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Global Warming and Climate Change: what Australia knew and buried


After many years spent as a journalist, editor and documentary film maker covering environmental and rural issues, I landed for an exciting spell of long-form research at the Australian National Centre for the Public Awareness of Science. My mission became to explore a hitherto unasked question that required ranging widely across science and the humanities: how could we, as a society, have buried what we once knew about the risk to everyone of global warming and climate change? This investigation was granted the necessary time through support from The Australian National University and the Commonwealth.

I am indebted to the journalists, scientists, policy-makers and researchers who put on the documentary record the outline of Australia’s response to global warming and climate change since the 1980s. I am similarly indebted to those, particularly from the United States, who documented a parallel arc of public knowledge and official response over the past 25-30 years. The story that unfolded found strong echos in other countries with similar economics and politics.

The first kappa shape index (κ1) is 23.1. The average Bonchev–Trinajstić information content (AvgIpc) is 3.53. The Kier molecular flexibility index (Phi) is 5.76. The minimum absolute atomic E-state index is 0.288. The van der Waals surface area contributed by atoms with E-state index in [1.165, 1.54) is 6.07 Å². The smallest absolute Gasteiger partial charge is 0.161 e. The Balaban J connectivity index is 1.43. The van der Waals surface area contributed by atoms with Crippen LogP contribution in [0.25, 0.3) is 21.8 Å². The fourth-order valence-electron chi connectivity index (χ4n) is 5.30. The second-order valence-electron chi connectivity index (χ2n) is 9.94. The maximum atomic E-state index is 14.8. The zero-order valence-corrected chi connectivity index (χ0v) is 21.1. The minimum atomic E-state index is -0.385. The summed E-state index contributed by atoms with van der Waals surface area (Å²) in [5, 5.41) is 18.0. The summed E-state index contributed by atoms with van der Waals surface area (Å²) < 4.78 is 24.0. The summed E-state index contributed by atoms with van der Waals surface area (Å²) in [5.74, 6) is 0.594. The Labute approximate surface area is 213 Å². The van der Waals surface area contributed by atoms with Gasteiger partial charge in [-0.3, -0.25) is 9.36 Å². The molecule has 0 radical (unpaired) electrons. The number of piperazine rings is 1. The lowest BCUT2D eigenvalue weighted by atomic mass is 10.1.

You will find many names with attribution in the pages of this book. Their contributions to the national and international conversation are significant. Far from ‘yesterday’s news’, they bore witness to today’s history and how we communicated it along the way.

Public documents were the bedrock of this investigation and I am indebted also to the late Deni Greene and to the ACT Environment Centre for their super document collections showing Australia’s early response to climate change knowledge. Thanks also to those who kindly granted interviews that expanded the documentary record. Finally, but not least, I thank my family, friends and professional colleagues who gave generously of their time, talent, ideas and encouragement to get this story told.

Maria Taylor

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